Robina Glen

6 July 1838–21 January 1872 (Age 33)
Kirkliston, Linlithgowshire, Scotland

The Life Summary of Robina

When Robina Glen was born on 6 July 1838, in Kirkliston, Linlithgowshire, Scotland, her father, James Glen, was 55 and her mother, Agnes Margaret Marshall, was 46. She married James McIntosh Stuart on 12 March 1857, in Endowment House, Salt Lake City, Salt Lake, Utah, United States. They were the parents of at least 3 sons and 5 daughters. She lived in Kirkliston, Linlithgowshire, Scotland, United Kingdom in 1841 and Linlithgowshire, Scotland, United Kingdom in 1851. She died on 21 January 1872, in Wellsville, Cache, Utah, United States, at the age of 33, and was buried in Wellsville, Cache, Utah, United States.

Photos and Memories (13)

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Family Time Line

James McIntosh Stuart
1823–1908
Robina Glen
1838–1872
Marriage: 12 March 1857
Robert Stuart
1856–1869
Margaret Stuart
1858–1896
James Glenn Stuart
1860–1941
Mary Ellen Stuart
1862–1943
Agnes Stuart
1865–1951
Robenia Stuart
1867–1947
Catherine Stuart
1869–1933
Charles Edward Stuart
1872–1904

Spouse and Children

  • Marriage
    12 March 1857Endowment House, Salt Lake City, Salt Lake, Utah, United States
  • Children

    (8)

    +3 More Children

    Parents and Siblings

    Siblings

    (11)

    +6 More Children

    World Events (7)

    1843
    Age 5
    Dickens A Christmas Carol was first published.
    1843 · The Disruption in the Church of Scotland
    Age 5
    The Disruption of 1843 was a division within the Church of Scotland, which 474 evangelical ministers of the Church broke away from the Church to form the Free Church of Scotland. They didn’t reject the principles of the Church of Scotland but were trying to establish a purer version of the Church without the King or Parliament being its head. It had huge effects not only within the Church of Scotland, but also with Scottish civic life.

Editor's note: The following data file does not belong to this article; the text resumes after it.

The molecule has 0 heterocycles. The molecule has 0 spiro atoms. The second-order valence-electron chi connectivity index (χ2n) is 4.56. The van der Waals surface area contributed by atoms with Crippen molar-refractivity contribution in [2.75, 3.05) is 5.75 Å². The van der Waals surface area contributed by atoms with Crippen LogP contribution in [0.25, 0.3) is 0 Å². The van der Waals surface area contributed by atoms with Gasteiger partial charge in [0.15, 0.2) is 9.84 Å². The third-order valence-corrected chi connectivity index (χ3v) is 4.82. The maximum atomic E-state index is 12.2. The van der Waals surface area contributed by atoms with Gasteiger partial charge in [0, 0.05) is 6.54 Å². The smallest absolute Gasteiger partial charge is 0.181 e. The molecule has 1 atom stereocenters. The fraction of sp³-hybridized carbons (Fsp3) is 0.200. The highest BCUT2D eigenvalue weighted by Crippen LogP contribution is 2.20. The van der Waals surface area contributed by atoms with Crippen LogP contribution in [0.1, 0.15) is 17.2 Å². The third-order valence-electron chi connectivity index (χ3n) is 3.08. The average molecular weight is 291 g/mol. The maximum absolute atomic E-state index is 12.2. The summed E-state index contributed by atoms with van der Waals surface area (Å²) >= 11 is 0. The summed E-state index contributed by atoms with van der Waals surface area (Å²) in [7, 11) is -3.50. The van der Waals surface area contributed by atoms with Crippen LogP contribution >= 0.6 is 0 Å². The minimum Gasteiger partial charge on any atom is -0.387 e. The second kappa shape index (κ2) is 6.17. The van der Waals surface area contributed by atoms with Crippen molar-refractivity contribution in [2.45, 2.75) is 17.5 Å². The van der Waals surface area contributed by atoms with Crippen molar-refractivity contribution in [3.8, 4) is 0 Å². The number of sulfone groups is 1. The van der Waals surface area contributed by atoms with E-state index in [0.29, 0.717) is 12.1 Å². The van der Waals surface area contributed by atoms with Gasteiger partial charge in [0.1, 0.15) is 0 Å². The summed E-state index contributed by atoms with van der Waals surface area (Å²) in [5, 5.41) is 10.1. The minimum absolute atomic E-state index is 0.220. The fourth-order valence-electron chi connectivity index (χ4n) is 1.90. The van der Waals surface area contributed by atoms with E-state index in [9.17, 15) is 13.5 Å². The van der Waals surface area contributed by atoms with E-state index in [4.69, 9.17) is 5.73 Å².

1854 · Great North of Scotland Railway
    Age 16
    Being one of the two smallest railways in 1923, the Great North of Scotland Railway carried its first passengers from Kittybrewster to Huntly in 1854. In the 1880s the railways were refurbished to give express services to the suburban parts in Aberdeen. There were junctions with the Highland Railway established to help connect Aberdeenshire, Banffshire and Moray counties. The railway started to deliver goods from the North Sean and from the whisky distilleries in Speyside. With the implementation of bus services and the purchase of the British Railway the Great North of Scotland Railway was discontinued.

    Name Meaning

    Scottish (central Scotland): habitational name from Glen in Traquair (Peebleshire). The placename is derived from Gaelic gleann ‘glen, valley’.English: habitational name from a place so called in Leicestershire, so named from an Old English word glean ‘glen, valley’ (from Celtic glinn).Jewish (Ashkenazic): presumably an Americanized form of one or more similar (like-sounding) Jewish names.

    Dictionary of American Family Names © Patrick Hanks 2003, 2006.

    Story Highlight

    Catherine Glen Stewart or Stuart

    This history of Catherine Glen Stewart or Stuart is included in "History of James Glen and Agnes Marshall and Family" which was submitted by Phyllis A. Spence in February 1980 to the Daughters of Uta …

    Sources (14)

    • Robend Stewart in household of James Stewart, "United States Census, 1870"
    • Unknown in entry for Katherine Hall, "Idaho Death Certificates, 1911-1937"
    • Robina Glen in household of James Glen, "Scotland Census, 1851"

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